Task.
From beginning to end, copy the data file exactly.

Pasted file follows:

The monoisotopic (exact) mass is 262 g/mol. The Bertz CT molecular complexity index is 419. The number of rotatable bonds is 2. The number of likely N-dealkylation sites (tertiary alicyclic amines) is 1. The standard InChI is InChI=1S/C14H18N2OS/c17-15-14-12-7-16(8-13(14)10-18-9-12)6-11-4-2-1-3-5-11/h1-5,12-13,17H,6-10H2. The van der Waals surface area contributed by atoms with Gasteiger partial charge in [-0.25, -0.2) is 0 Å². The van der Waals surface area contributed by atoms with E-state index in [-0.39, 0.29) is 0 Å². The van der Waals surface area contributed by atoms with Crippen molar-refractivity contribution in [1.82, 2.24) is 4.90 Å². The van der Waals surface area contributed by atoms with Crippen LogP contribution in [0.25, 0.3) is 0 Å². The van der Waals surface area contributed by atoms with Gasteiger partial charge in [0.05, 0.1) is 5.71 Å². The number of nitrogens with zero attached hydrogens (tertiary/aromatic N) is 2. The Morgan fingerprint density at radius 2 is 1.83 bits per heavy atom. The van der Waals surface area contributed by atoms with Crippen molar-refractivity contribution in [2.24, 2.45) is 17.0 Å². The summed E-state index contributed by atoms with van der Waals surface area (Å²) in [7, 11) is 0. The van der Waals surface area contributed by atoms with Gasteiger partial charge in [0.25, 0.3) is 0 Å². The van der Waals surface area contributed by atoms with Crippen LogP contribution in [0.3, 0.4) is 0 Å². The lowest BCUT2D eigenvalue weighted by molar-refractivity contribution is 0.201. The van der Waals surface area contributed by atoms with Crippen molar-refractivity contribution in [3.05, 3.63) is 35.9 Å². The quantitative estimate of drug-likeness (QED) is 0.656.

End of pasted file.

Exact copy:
The monoisotopic (exact) mass is 262 g/mol. The Bertz CT molecular complexity index is 419. The number of rotatable bonds is 2. The number of likely N-dealkylation sites (tertiary alicyclic amines) is 1. The standard InChI is InChI=1S/C14H18N2OS/c17-15-14-12-7-16(8-13(14)10-18-9-12)6-11-4-2-1-3-5-11/h1-5,12-13,17H,6-10H2. The van der Waals surface area contributed by atoms with Gasteiger partial charge in [-0.25, -0.2) is 0 Å². The van der Waals surface area contributed by atoms with E-state index in [-0.39, 0.29) is 0 Å². The van der Waals surface area contributed by atoms with Crippen molar-refractivity contribution in [1.82, 2.24) is 4.90 Å². The van der Waals surface area contributed by atoms with Crippen LogP contribution in [0.25, 0.3) is 0 Å². The van der Waals surface area contributed by atoms with Gasteiger partial charge in [0.05, 0.1) is 5.71 Å². The number of nitrogens with zero attached hydrogens (tertiary/aromatic N) is 2. The Morgan fingerprint density at radius 2 is 1.83 bits per heavy atom. The van der Waals surface area contributed by atoms with Crippen molar-refractivity contribution in [2.24, 2.45) is 17.0 Å². The summed E-state index contributed by atoms with van der Waals surface area (Å²) in [7, 11) is 0. The van der Waals surface area contributed by atoms with Gasteiger partial charge in [0.25, 0.3) is 0 Å². The van der Waals surface area contributed by atoms with Crippen LogP contribution in [0.3, 0.4) is 0 Å². The lowest BCUT2D eigenvalue weighted by molar-refractivity contribution is 0.201. The van der Waals surface area contributed by atoms with Crippen molar-refractivity contribution in [3.05, 3.63) is 35.9 Å². The quantitative estimate of drug-likeness (QED) is 0.656.